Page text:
My articles are based on a hermeneutic that is religiously plural, atheist inclusive and LGBTQ affirming. Yet, time and again, I have received strong responses from those critical of faith and Islam. Ignoring socio-economic and political factors, the critics simplistically blame all the ills in the Muslim world on Islam.
Dr. Mohammad Fadel, a Professor at the University of Toronto, offered a reflection on the possible theological inclusion
There is no compulsion in religion, judgment is faced alone and scholars are not taken as lords besides Allah. Indeed, we are accountable for our own understanding of the texts. In contrast, the orthodox scholars and their mentally enslaved minions usurp this freedom by foisting their beliefs on fellow Muslims.
Leaders outside progressive Muslim circles have moved beyond the celibacy prescription to address the concerns of their fellow co-religionists. Time may allow them to fully affirm gay Muslims in their own unique ways.
Conservative Muslim leaders often claim that the Islamic position on homosexuality is clear and immutable. They exaggerate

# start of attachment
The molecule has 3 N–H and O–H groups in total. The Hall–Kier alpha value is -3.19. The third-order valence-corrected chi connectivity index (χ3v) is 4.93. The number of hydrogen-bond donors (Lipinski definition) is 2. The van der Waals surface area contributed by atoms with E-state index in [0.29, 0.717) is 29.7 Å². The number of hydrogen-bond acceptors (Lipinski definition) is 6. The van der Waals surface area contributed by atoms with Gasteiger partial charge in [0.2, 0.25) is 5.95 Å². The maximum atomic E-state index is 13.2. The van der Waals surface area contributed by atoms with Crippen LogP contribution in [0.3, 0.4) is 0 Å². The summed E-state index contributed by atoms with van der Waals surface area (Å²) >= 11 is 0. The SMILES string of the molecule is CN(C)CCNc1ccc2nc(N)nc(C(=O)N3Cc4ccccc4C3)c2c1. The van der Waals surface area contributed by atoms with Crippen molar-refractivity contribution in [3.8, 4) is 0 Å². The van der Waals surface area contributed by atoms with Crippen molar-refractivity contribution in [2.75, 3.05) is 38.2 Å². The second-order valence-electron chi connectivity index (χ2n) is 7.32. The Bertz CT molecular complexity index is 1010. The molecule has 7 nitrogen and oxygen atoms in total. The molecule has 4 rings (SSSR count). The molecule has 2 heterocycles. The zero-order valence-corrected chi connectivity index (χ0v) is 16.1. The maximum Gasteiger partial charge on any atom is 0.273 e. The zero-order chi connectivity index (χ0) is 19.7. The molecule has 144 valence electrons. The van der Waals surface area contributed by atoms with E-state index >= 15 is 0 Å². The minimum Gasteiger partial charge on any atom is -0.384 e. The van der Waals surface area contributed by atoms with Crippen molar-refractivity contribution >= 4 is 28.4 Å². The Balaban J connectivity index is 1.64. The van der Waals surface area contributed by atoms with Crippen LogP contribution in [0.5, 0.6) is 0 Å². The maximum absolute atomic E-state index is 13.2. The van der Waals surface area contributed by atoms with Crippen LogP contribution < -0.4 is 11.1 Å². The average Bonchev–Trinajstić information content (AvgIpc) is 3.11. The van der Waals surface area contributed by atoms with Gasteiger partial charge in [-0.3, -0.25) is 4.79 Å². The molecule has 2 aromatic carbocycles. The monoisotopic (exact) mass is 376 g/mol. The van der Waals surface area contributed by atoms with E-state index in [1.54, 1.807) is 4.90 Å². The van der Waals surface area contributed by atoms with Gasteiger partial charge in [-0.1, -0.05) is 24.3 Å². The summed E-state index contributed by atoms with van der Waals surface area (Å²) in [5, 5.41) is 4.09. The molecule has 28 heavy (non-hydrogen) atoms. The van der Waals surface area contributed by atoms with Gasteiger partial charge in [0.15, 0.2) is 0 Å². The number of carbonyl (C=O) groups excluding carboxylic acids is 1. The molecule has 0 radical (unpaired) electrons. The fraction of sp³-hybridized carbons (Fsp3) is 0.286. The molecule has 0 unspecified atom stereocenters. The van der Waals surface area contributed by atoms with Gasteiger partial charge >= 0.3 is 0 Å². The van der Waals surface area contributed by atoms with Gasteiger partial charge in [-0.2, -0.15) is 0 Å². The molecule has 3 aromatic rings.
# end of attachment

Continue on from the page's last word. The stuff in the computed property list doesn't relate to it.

Hermeneutical gymnastics that equate LGBT Muslims with Lot's people and which downplay the legitimate human need for affection, intimacy and companionship as mere urges and whims are instigated by a deep-rooted heterosexism. The same prejudice allows placing the prohibition of homosexuality on par with the six articles of faith and the five pillars of Islam.
After Orlando, conservative Muslim leaders have become more conscious of the need to defend themselves against charges of homophobia. However, they blame LGBT Muslims for bringing oppression upon themselves and oblige them to uncritically follow their beliefs on homosexuality.
After Orlando, instead of perpetuating the discourse of obscene tastes, calamitous diseases and protecting children, mainstream Muslim leaders have begun reaching out to LGBT brothers and sisters. However, when it comes to LGBT Muslims, conservative Muslim discourse continues to depict homosexuality as a test from Allah.
Javed Ahmad Ghamidi is one of the most brilliant contemporary Islamic scholars from Pakistan. In a country festering with
Post-Orlando, mainstream Muslim groups have begun to express open solidarity with the LGBT community. Muslims and LGBT communities have even broken bread together in Toronto and Dublin. This societal shift bolsters Kugle's affirmation of LGBT Muslims, which the guardians of "Abrahamic morality" perceive as threatening.